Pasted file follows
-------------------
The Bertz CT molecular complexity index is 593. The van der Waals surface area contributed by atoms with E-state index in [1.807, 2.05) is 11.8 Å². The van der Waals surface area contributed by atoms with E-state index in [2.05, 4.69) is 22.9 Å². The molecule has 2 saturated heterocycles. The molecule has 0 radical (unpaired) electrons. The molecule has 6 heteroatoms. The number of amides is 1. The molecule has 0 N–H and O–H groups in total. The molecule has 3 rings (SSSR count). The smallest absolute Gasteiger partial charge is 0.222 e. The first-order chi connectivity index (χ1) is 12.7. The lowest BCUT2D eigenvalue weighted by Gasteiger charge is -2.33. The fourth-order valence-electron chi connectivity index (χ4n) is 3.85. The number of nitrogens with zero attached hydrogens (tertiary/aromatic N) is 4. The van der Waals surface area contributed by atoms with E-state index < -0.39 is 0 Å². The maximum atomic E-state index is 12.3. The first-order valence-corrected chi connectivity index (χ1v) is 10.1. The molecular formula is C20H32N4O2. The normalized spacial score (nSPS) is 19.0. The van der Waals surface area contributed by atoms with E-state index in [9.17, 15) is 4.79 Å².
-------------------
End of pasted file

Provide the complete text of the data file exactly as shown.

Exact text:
The Bertz CT molecular complexity index is 593. The van der Waals surface area contributed by atoms with E-state index in [1.807, 2.05) is 11.8 Å². The van der Waals surface area contributed by atoms with E-state index in [2.05, 4.69) is 22.9 Å². The molecule has 2 saturated heterocycles. The molecule has 0 radical (unpaired) electrons. The molecule has 6 heteroatoms. The number of amides is 1. The molecule has 0 N–H and O–H groups in total. The molecule has 3 rings (SSSR count). The smallest absolute Gasteiger partial charge is 0.222 e. The first-order chi connectivity index (χ1) is 12.7. The lowest BCUT2D eigenvalue weighted by Gasteiger charge is -2.33. The fourth-order valence-electron chi connectivity index (χ4n) is 3.85. The number of nitrogens with zero attached hydrogens (tertiary/aromatic N) is 4. The van der Waals surface area contributed by atoms with E-state index < -0.39 is 0 Å². The maximum atomic E-state index is 12.3. The first-order valence-corrected chi connectivity index (χ1v) is 10.1. The molecular formula is C20H32N4O2. The normalized spacial score (nSPS) is 19.0. The van der Waals surface area contributed by atoms with E-state index in [9.17, 15) is 4.79 Å².